Do I work on my pieces in cycles? No. Never, except for when I am preparing programmes for recitals, competitions etc. I don't think this is a good method at all in fact. I think it is better to just work on a piece until you feel done with it and then move on to the next piece(s). Drilling the same pieces for a year is in my opinion very ineffective, in many cases, I find that I can play a piece WAY better after leaving it for a few months. (Beethoven is a great example of this)

Keep in mind though, every pianist has their own way of learning new repertoire, and what works for me might not work for you. I hope I could help you!



"Perfection itself is imperfection." - Vladimir Horowitz

Offline rachmaninoff_forever

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Re: How do you build up a classical repertoire?
Reply #2 on: June 03, 2018, 06:15:38 PM
I just learn whatever I want whenever I want.  If I gotta prepare for a competition or something then I'll pick up new music if I have time or bring back old stuff I've played before.  And I only consult my teacher if I'm trying to prepare for something and I need a well balanced program.  But at the end of the day I usually get the final word for what I wanna play.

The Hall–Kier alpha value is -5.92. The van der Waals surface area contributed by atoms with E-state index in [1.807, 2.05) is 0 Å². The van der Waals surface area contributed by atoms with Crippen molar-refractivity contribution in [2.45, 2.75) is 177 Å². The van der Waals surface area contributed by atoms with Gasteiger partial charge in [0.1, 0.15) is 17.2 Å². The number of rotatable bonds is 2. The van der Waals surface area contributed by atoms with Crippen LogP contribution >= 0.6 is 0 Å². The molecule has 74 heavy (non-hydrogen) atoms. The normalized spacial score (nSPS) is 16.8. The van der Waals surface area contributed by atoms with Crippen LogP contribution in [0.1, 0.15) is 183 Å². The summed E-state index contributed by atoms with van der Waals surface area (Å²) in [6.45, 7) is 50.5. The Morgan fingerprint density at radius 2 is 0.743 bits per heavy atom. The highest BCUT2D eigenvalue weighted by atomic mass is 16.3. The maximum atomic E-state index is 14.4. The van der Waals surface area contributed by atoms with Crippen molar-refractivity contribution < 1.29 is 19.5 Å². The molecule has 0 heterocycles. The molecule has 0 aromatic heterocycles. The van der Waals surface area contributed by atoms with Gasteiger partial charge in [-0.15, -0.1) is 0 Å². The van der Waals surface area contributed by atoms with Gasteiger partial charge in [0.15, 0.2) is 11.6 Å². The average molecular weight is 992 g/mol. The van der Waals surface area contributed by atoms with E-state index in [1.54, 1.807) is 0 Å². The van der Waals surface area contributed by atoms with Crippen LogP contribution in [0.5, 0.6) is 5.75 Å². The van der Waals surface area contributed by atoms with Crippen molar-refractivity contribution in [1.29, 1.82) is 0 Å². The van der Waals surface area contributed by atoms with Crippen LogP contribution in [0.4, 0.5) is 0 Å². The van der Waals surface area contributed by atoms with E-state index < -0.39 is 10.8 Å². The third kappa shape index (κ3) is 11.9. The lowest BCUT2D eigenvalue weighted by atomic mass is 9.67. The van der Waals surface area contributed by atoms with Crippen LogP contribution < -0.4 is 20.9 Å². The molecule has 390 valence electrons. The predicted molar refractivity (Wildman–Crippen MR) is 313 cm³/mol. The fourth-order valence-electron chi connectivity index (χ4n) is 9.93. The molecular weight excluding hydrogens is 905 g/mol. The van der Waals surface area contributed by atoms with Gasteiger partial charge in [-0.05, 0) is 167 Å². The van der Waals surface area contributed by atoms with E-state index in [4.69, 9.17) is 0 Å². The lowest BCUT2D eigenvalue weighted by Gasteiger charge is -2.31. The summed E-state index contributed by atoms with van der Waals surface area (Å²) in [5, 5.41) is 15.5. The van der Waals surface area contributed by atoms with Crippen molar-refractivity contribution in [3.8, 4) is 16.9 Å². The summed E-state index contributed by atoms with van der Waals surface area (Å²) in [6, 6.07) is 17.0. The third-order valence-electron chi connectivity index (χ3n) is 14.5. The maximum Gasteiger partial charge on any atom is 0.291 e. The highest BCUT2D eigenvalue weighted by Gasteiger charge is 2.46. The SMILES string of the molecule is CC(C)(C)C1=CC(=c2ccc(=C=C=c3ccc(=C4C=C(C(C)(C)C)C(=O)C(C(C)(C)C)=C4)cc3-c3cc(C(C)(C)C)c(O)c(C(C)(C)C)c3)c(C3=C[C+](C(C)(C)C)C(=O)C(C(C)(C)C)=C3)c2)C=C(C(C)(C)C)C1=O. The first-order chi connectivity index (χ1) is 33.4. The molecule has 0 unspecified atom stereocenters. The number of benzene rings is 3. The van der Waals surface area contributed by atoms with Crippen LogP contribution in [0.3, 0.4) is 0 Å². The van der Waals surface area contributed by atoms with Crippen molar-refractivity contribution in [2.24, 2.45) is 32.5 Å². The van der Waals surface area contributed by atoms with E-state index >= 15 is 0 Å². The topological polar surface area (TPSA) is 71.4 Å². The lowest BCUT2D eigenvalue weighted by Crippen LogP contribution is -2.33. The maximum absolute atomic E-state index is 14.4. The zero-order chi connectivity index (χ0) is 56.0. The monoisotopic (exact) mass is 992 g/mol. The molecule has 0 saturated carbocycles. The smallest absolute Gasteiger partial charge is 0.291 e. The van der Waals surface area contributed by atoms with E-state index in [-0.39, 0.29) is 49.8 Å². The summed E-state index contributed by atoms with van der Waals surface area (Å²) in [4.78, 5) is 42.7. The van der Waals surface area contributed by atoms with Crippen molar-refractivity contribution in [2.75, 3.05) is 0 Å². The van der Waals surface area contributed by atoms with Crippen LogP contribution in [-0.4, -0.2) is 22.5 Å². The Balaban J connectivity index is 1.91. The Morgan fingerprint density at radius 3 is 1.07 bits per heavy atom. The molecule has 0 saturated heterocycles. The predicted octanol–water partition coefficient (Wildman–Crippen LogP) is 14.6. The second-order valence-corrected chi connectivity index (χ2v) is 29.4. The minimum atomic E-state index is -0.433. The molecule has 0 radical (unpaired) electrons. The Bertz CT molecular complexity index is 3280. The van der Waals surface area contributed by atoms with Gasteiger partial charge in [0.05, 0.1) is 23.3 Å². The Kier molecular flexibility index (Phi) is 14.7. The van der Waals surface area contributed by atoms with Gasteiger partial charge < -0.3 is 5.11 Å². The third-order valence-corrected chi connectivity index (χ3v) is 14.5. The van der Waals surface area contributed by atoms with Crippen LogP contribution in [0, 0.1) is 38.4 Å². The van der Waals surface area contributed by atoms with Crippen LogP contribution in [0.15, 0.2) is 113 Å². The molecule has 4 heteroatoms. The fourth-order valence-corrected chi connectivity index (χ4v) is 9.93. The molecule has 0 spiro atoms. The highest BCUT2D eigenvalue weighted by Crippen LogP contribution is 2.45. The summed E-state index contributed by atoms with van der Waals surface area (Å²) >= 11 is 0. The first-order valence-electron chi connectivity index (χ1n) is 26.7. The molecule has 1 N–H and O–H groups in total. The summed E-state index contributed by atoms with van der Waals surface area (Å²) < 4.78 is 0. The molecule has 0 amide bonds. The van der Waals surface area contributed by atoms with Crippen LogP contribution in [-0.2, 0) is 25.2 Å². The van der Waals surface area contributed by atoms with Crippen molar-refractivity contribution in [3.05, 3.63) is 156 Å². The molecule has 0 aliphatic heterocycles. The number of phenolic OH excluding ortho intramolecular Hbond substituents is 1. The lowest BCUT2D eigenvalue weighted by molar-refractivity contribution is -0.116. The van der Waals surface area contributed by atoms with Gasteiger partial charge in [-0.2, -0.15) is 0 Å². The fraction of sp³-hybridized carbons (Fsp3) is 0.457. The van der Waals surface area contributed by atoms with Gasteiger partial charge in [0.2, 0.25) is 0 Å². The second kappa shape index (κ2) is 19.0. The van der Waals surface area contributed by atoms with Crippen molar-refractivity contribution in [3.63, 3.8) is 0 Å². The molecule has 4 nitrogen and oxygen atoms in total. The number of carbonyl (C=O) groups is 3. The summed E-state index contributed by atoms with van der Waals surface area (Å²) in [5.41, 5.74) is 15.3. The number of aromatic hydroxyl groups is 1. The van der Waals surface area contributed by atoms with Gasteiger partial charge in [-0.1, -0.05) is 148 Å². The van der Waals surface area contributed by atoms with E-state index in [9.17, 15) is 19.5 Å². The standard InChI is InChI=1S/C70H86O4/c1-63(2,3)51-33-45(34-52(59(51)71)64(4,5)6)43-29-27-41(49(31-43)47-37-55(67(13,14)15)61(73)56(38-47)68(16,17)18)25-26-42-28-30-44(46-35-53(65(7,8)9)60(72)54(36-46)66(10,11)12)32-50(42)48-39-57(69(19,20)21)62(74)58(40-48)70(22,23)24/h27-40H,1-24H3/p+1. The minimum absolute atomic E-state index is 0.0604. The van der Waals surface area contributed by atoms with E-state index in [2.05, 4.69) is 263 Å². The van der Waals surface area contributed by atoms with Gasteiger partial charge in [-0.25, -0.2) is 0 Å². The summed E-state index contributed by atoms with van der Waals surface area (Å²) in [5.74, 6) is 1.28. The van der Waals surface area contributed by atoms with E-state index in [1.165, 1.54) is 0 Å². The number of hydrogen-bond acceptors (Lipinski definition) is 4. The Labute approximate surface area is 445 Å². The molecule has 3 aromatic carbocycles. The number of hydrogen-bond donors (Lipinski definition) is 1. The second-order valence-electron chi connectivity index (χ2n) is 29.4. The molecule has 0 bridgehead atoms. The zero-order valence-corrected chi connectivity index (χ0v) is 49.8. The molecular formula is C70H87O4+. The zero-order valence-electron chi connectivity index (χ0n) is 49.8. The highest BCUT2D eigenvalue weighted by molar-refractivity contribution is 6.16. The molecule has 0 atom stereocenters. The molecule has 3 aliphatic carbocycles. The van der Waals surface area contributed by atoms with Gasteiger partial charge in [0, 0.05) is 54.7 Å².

I don't think you should look for a method of building repertoire.  It kinda sounds forced an inauthentic.  Just do what you want and your repertoire will build over time

Live large, die large.  Leave a giant coffin.

Offline jinfiesto

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Re: How do you build up a classical repertoire?
Reply #3 on: September 26, 2018, 11:57:14 PM
You're picking pieces that are too hard for you if it's taking that long to learn. Back off on repertoire to a point where you can learn pieces to a point you're happy with in a month or less and work your way back up. If you're practicing 4+ hours a day, you shouldn't be spending more than a couple weeks on pieces to do the initial leg work (notes, basic analysis and up to speed-ish) most of the time. Obviously some pieces are going to be bigger projects, but most miniatures like the etudes you've mentioned shouldn't be taking you more than a couple weeks to get to a 75/80% level.

I think a better way to work is to push a lot of pieces to 75/80% (I don't mean 80% of the notes, I just mean 80% of what you would ultimately be happy with) as fast as you can and then only drag them up to 100% when you want to play them for something.